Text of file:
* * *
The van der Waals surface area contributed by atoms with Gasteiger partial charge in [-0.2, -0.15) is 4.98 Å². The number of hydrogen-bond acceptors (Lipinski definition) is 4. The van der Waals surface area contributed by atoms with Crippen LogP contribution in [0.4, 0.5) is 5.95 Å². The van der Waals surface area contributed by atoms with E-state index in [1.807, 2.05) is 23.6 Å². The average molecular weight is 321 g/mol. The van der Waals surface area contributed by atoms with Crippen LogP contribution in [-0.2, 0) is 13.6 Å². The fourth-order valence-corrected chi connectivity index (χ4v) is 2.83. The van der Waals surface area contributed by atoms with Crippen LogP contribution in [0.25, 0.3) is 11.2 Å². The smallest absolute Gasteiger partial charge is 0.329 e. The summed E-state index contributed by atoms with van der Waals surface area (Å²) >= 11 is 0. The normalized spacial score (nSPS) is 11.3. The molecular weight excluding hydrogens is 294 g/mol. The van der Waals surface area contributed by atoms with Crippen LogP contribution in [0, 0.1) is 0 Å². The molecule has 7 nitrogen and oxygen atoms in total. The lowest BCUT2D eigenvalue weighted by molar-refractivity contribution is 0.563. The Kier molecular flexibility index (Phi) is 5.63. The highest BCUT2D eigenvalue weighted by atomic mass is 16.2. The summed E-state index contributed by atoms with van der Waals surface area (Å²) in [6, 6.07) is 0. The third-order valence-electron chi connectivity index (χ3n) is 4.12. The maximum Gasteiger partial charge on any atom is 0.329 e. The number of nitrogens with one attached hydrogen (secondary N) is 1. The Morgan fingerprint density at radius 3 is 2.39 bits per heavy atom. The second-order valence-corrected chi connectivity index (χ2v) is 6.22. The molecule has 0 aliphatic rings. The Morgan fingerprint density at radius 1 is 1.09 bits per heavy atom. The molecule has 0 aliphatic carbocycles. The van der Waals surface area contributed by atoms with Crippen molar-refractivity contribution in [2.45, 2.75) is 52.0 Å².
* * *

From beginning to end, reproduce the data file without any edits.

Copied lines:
The van der Waals surface area contributed by atoms with Gasteiger partial charge in [-0.2, -0.15) is 4.98 Å². The number of hydrogen-bond acceptors (Lipinski definition) is 4. The van der Waals surface area contributed by atoms with Crippen LogP contribution in [0.4, 0.5) is 5.95 Å². The van der Waals surface area contributed by atoms with E-state index in [1.807, 2.05) is 23.6 Å². The average molecular weight is 321 g/mol. The van der Waals surface area contributed by atoms with Crippen LogP contribution in [-0.2, 0) is 13.6 Å². The fourth-order valence-corrected chi connectivity index (χ4v) is 2.83. The van der Waals surface area contributed by atoms with Crippen LogP contribution in [0.25, 0.3) is 11.2 Å². The smallest absolute Gasteiger partial charge is 0.329 e. The summed E-state index contributed by atoms with van der Waals surface area (Å²) >= 11 is 0. The normalized spacial score (nSPS) is 11.3. The molecular weight excluding hydrogens is 294 g/mol. The van der Waals surface area contributed by atoms with Crippen LogP contribution in [0, 0.1) is 0 Å². The molecule has 7 nitrogen and oxygen atoms in total. The lowest BCUT2D eigenvalue weighted by molar-refractivity contribution is 0.563. The Kier molecular flexibility index (Phi) is 5.63. The highest BCUT2D eigenvalue weighted by atomic mass is 16.2. The summed E-state index contributed by atoms with van der Waals surface area (Å²) in [6, 6.07) is 0. The third-order valence-electron chi connectivity index (χ3n) is 4.12. The maximum Gasteiger partial charge on any atom is 0.329 e. The number of nitrogens with one attached hydrogen (secondary N) is 1. The Morgan fingerprint density at radius 3 is 2.39 bits per heavy atom. The second-order valence-corrected chi connectivity index (χ2v) is 6.22. The molecule has 0 aliphatic rings. The Morgan fingerprint density at radius 1 is 1.09 bits per heavy atom. The molecule has 0 aliphatic carbocycles. The van der Waals surface area contributed by atoms with Crippen molar-refractivity contribution in [2.45, 2.75) is 52.0 Å².